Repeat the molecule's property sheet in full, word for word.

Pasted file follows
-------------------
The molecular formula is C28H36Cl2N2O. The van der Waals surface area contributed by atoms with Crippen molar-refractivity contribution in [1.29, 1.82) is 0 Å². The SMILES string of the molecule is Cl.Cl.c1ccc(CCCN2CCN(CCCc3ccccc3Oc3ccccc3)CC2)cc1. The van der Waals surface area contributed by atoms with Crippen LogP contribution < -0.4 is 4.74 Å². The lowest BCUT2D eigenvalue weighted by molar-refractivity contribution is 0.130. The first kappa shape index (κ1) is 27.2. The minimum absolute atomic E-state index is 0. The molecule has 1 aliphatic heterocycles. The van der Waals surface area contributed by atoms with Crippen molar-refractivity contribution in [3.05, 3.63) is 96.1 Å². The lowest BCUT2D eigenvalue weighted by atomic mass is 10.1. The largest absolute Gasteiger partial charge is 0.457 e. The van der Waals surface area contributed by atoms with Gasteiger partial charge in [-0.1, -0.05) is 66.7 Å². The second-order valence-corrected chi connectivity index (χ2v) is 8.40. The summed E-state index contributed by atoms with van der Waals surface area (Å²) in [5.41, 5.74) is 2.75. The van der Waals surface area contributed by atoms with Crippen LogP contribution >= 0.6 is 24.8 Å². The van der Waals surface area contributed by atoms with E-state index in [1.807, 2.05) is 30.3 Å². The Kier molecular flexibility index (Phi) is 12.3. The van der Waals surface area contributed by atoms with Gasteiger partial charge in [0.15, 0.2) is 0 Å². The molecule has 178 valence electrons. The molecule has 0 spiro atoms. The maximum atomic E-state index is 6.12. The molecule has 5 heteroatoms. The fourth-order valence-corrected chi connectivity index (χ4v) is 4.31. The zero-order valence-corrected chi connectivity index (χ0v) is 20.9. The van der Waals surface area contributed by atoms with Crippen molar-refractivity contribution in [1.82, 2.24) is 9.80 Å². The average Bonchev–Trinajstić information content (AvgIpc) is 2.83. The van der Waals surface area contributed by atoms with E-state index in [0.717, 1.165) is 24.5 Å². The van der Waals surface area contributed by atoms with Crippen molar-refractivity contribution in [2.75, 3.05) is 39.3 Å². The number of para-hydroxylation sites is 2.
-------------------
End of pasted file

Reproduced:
The molecular formula is C28H36Cl2N2O. The van der Waals surface area contributed by atoms with Crippen molar-refractivity contribution in [1.29, 1.82) is 0 Å². The SMILES string of the molecule is Cl.Cl.c1ccc(CCCN2CCN(CCCc3ccccc3Oc3ccccc3)CC2)cc1. The van der Waals surface area contributed by atoms with Crippen LogP contribution < -0.4 is 4.74 Å². The lowest BCUT2D eigenvalue weighted by molar-refractivity contribution is 0.130. The first kappa shape index (κ1) is 27.2. The minimum absolute atomic E-state index is 0. The molecule has 1 aliphatic heterocycles. The van der Waals surface area contributed by atoms with Crippen molar-refractivity contribution in [3.05, 3.63) is 96.1 Å². The lowest BCUT2D eigenvalue weighted by atomic mass is 10.1. The largest absolute Gasteiger partial charge is 0.457 e. The van der Waals surface area contributed by atoms with Gasteiger partial charge in [-0.1, -0.05) is 66.7 Å². The second-order valence-corrected chi connectivity index (χ2v) is 8.40. The summed E-state index contributed by atoms with van der Waals surface area (Å²) in [5.41, 5.74) is 2.75. The van der Waals surface area contributed by atoms with Crippen LogP contribution >= 0.6 is 24.8 Å². The van der Waals surface area contributed by atoms with E-state index in [1.807, 2.05) is 30.3 Å². The Kier molecular flexibility index (Phi) is 12.3. The van der Waals surface area contributed by atoms with Gasteiger partial charge in [0.15, 0.2) is 0 Å². The molecule has 178 valence electrons. The molecule has 0 spiro atoms. The maximum atomic E-state index is 6.12. The molecule has 5 heteroatoms. The fourth-order valence-corrected chi connectivity index (χ4v) is 4.31. The zero-order valence-corrected chi connectivity index (χ0v) is 20.9. The van der Waals surface area contributed by atoms with Crippen molar-refractivity contribution in [1.82, 2.24) is 9.80 Å². The average Bonchev–Trinajstić information content (AvgIpc) is 2.83. The van der Waals surface area contributed by atoms with E-state index in [0.717, 1.165) is 24.5 Å². The van der Waals surface area contributed by atoms with Crippen molar-refractivity contribution in [2.75, 3.05) is 39.3 Å². The number of para-hydroxylation sites is 2.